You have noticed what carbs do to you after you eat. Your blood sugar is spiking after the ingestion of carbs and then drops. This will give you the feeling of hypoglycemia. You exhibit the standard symptoms.
Follow your doctor's orders in watching your carb intake. Look at your nutrition labels, specifically the TOTAL CARBOHYDRATE line. Keep testing often. If you can, write down what you eat and find out how many carbs are in what you eat. Take your blood sugar reading right before you eat and then record it along with a two-hour reading. You can see in black and white what carbs do to your body.
My endocrinologist gave me forms for just this thing. I was diagnosed as an uncontrolled diabetic. Things are much better now with dietary changes (mostly cutting waaaay back on carbohydrate intake), insulin and physical activity.
All of the foods we eat contain carbohydrates. Yes, even your vegetables. Most vegetables are complex carbs. Your simple carbs are breads, pastas, rice, potatoes, etc. Proteins and fats do not have carbs in them.
Along with watching your intake of carbs, along with testing, increase your physical activity. It doesn't have to be formal exercise, but just be active. My A1c came down to 5.6 with the changes I made and that includes being very active. My job entails running around, lifting and bending for a straight three hours, five days a week. Physical activity will utilize that glucose running around in your blood stream.
Not all diabetics or pre-diabetics are obese or carry extra weight. Many have no symptoms of diabetes. I'm glad you found out now and can make some changes for the better. I was genuinely surprised when I was diagnosed because I weighed in at 123 lbs. and stand 5'9". I was always active and ate relatively normal. No overeating and mostly healthy foods. Who thought carbs hated me that much? LOL.
Good luck, Shell. Any questions, we will try to answer the best we can. Most of us are diagnosed diabetics trying to improve our own health.View Thread
Good advice from everyone. I will reiterate what Michelle said. If you are able, take your BS reading when you get these symptoms. If your reading is below 70, that is considered to be low or hypoglycemic. Ingest 15 grams of carbs if you are below 70 either with OJ or glucose tabs. Read the nutrition labels to make sure you don't go over 15 grams, otherwise you might find yourself running high.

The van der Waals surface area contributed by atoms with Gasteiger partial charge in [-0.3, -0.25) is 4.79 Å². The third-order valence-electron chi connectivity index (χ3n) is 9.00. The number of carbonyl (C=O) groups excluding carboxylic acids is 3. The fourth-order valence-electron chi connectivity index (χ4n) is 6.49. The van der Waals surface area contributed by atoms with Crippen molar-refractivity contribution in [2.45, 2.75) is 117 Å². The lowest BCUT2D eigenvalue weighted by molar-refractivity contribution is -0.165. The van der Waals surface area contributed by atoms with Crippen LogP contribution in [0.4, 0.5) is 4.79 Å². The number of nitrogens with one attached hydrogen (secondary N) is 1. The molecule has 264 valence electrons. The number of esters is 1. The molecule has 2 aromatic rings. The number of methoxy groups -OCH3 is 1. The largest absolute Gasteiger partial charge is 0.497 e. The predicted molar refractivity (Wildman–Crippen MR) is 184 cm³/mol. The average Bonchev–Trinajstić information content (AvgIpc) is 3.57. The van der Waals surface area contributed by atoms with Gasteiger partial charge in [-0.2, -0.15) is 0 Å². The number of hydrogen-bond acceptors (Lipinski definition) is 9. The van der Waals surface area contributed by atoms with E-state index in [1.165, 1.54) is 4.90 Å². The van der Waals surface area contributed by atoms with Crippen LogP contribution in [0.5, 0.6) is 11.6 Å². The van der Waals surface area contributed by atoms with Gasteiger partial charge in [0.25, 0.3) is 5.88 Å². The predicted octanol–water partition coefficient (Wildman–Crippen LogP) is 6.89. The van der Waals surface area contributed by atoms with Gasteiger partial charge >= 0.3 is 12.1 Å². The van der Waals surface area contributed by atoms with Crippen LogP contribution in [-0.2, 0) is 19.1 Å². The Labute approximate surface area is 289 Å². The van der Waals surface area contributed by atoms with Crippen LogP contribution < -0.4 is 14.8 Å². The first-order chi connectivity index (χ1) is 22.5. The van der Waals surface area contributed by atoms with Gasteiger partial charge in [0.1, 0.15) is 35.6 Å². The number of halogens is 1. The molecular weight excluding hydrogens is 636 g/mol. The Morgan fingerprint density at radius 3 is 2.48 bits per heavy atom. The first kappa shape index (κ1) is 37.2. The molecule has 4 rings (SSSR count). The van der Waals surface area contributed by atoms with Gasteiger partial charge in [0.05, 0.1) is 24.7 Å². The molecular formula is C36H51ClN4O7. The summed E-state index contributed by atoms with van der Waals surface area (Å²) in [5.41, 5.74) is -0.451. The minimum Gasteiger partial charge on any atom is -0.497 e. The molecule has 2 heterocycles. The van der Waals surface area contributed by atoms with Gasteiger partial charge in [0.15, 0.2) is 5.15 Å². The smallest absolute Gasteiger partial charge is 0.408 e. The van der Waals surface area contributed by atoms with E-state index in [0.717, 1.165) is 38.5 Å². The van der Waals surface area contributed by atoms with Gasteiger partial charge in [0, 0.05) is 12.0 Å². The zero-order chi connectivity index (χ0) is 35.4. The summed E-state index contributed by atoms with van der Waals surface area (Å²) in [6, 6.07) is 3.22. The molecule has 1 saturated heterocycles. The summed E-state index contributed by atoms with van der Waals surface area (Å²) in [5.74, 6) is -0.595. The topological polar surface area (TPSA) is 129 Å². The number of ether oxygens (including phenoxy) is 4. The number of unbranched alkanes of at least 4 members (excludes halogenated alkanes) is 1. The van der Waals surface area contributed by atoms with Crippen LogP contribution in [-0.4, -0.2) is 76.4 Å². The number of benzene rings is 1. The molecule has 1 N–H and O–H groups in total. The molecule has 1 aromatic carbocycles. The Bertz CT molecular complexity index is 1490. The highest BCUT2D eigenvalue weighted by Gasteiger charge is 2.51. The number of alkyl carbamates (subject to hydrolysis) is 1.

It really is a good idea to keep track of your BG readings and the amount of carbohydrates you ingest. As Bruno said, it helps you and your doctor.
I don't know any of your history, but if your blood glucose readings have been running higher than normal most of the time prior to diagnosis, you may find you have these weird symptoms when your blood sugar is running normal. This is your body having to adjust to being normal.
This happened to me because my blood sugars were really high before I was started on insulin. Even when my blood sugar was in the 90's, I started experiencing these symptoms with the weakness, dizziness, sweating, hot flashes, etc. My body wasn't used to the state of being normal. This does pass.
Test often so you know what is going on. If you see you are running lower than normal, you do need to call your doctor. Don't let it go on much longer.
So true. My doctor suspects I had undiagnosed diabetes for many, many years. He believes my pancreas secrets little to no insulin, hence my need for injections. That, in of itself, is not a bad thing for me because these injections give me excellent control.
That is why I suggested that Anon's husband should monitor his blood glucose daily in case he follow's in his brother's footsteps. Not all family members may have the disease, but I believe it is better to know and go from there. Knowledge is powerful.View Thread
There are good answers here. Please have your husband monitor his blood sugar daily.
I had no symptoms whatsoever and was diagnosed with diabetes while hospitalized for a completely different scenario. I am glad the medical team was observant enough to notice my high blood glucose readings. I would never have gone to the doctor unless I was seriously ill.
A glucometer is relatively cheap. He can purchase strips over the counter at WalMart. This will give him and yourself a little peace of mind of you both know what is going on.View Thread